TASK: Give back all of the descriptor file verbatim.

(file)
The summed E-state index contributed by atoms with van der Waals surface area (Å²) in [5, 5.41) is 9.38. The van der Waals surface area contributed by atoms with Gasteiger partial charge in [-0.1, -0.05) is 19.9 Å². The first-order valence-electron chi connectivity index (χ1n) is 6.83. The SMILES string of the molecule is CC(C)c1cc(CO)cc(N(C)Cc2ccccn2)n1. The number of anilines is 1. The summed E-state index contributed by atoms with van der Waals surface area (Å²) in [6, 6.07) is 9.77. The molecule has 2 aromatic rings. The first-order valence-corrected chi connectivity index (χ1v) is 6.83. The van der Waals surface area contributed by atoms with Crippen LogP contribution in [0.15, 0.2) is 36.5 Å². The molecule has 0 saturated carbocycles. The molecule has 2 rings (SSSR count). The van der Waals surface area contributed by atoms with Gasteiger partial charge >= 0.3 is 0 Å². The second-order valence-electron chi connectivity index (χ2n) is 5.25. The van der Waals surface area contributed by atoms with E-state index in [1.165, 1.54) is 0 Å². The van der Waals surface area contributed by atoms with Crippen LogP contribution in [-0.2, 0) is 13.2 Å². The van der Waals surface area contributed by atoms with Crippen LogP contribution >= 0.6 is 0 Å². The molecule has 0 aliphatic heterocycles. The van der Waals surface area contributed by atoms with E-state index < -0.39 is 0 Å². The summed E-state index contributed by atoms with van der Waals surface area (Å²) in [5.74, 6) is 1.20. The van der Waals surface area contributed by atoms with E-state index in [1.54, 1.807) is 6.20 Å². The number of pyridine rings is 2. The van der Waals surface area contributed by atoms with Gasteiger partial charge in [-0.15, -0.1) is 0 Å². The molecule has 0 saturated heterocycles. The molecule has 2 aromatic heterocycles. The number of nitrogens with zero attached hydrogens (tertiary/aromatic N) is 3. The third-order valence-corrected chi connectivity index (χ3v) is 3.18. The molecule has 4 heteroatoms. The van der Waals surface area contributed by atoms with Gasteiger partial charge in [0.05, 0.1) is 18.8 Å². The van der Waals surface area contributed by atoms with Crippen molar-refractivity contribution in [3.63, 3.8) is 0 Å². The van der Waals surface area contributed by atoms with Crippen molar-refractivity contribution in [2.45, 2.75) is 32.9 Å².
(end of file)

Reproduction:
The summed E-state index contributed by atoms with van der Waals surface area (Å²) in [5, 5.41) is 9.38. The van der Waals surface area contributed by atoms with Gasteiger partial charge in [-0.1, -0.05) is 19.9 Å². The first-order valence-electron chi connectivity index (χ1n) is 6.83. The SMILES string of the molecule is CC(C)c1cc(CO)cc(N(C)Cc2ccccn2)n1. The number of anilines is 1. The summed E-state index contributed by atoms with van der Waals surface area (Å²) in [6, 6.07) is 9.77. The molecule has 2 aromatic rings. The first-order valence-corrected chi connectivity index (χ1v) is 6.83. The van der Waals surface area contributed by atoms with Crippen LogP contribution in [0.15, 0.2) is 36.5 Å². The molecule has 0 saturated carbocycles. The molecule has 2 rings (SSSR count). The van der Waals surface area contributed by atoms with Gasteiger partial charge >= 0.3 is 0 Å². The second-order valence-electron chi connectivity index (χ2n) is 5.25. The van der Waals surface area contributed by atoms with E-state index in [1.165, 1.54) is 0 Å². The van der Waals surface area contributed by atoms with Crippen LogP contribution in [-0.2, 0) is 13.2 Å². The van der Waals surface area contributed by atoms with Crippen LogP contribution >= 0.6 is 0 Å². The molecule has 0 aliphatic heterocycles. The van der Waals surface area contributed by atoms with E-state index < -0.39 is 0 Å². The summed E-state index contributed by atoms with van der Waals surface area (Å²) in [5.74, 6) is 1.20. The van der Waals surface area contributed by atoms with E-state index in [1.54, 1.807) is 6.20 Å². The number of pyridine rings is 2. The van der Waals surface area contributed by atoms with Gasteiger partial charge in [-0.15, -0.1) is 0 Å². The molecule has 0 saturated heterocycles. The molecule has 2 aromatic heterocycles. The number of nitrogens with zero attached hydrogens (tertiary/aromatic N) is 3. The third-order valence-corrected chi connectivity index (χ3v) is 3.18. The molecule has 4 heteroatoms. The van der Waals surface area contributed by atoms with Gasteiger partial charge in [0.05, 0.1) is 18.8 Å². The van der Waals surface area contributed by atoms with Crippen molar-refractivity contribution in [3.63, 3.8) is 0 Å². The van der Waals surface area contributed by atoms with Crippen molar-refractivity contribution in [2.45, 2.75) is 32.9 Å².